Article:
Ascension: Season 1

| October 16, 2015

Someone should tell whoever’s in charge of these things that a show that is cancelled is not retroactively a “mini-series.”  I went into Ascension thinking the three episodes were going to be the entire story and was slightly disappointed to see the third episode end in a cliffhanger.  Not a huge problem, I thought.  I was interested in the series, the characters, the twists and turns, and said cliffhanger, so I figured I’d just try to catch season 2 when it airs and continue the adventures of the Starship Ascension then.  However, a quick Google search will reveal that the show was cancelled and now my questions concerning the end of the series will never ever be answered.  That hurts.

The premise of the series is really interesting.  Basically, in the 1960s, the United States launched a star ship to escape our solar system and find a new, useable planet in the distant cosmos.  Without the capability for faster than light travel, the plan was for the crew to procreate over time and their descendents will then become the settlers of this new world.  The twist is that the whole mission is a fake, and the ship never left Earth.  The people inside are being monitored as an experiment to see how humans might do if we ever did attempt a 100 year trip into outer space to find a new inhabitable planet.  The people on board have no idea, they believe their saving humanity and their lives are important, and it all creates a really interesting dynamic for the audience that I was very invested in.

Within that premise, the series deals with a lot of drama, from murder mysteries, to supernatural elements, to 1960s stylization, to love and sex.  The characters are interesting and well-rounded, the science fiction works well, and the series stands as a chilling metaphor for the idea that life (in the grand scheme of things) doesn’t matter much.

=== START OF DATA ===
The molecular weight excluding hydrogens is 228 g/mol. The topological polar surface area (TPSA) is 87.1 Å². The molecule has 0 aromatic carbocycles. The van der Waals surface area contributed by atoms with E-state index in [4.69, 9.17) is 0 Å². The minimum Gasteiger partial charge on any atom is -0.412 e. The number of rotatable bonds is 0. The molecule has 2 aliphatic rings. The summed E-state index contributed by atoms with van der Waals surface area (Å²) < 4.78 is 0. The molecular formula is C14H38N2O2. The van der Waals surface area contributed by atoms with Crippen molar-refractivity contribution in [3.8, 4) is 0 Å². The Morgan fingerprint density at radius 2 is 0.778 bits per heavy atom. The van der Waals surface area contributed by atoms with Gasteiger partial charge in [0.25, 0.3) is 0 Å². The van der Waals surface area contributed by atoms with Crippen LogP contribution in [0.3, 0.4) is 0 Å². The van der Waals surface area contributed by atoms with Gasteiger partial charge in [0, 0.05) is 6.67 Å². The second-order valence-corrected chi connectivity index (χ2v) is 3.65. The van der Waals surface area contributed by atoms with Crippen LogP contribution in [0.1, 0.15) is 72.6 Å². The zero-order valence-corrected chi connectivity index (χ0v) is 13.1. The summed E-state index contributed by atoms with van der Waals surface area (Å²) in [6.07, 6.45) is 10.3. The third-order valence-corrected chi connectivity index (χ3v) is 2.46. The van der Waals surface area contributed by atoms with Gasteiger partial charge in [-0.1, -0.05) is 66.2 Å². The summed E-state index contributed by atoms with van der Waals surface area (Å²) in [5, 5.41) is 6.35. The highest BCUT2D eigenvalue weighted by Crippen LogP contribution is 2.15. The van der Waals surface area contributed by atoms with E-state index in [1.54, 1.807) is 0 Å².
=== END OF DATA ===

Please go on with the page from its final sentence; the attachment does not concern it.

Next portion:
A lot of the cast are at their peak here.  Tricia Helfer (Battlestar Galactica) shines as Ascension’s Captain’s (Brain Van Holt; Cougar Town) wife.  She’s basically the Lady Macbeth of the series, always playing puppet master and running an elite team of “stewardesses” to manipulate the male crew members and retrieve valuable information.  It’s made all the more interesting that their lives serve no actual purpose.  The dramatic irony is off the charts.

Gil Bellows (The Shawshank Redemption) is also terrific here, playing the son of the man who first “launched” Ascension and started the experiment.  Having grown up obsessed with the people on the ship and being almost addicted to watching their every move, Bellows’ character has a lot going on.  The most interesting thing to me is that he’s in love with one of the crew members, a woman he’s never met in person, but that has affected his personal life at least in his choice of wife, who looks a lot like the woman.  There are a lot of little intricate attentions to detail throughout the series that I really appreciated and thought it made the whole series something special.

Unfortunately, Ascension will not be returning for season 2, so I don’t know if you’ll want to skip it all together, but I do think it’s a fun watch and worthy of checking out despite the collection of questions that I’ll never get an answer to.

Available now from Lionsgate.

About the Author:

Joe Ketchum Joe Sanders is a podcaster, playwright, and college instructor in Kalamazoo, MI. He has a master's degree in playwriting and a bachelor's degree in creative writing from Western Michigan University, where he currently teaches thought and writing, and is the host of the Quote Unquote Guilty podcast, part of the Word Salad Network.
Filed in: TV on DVD

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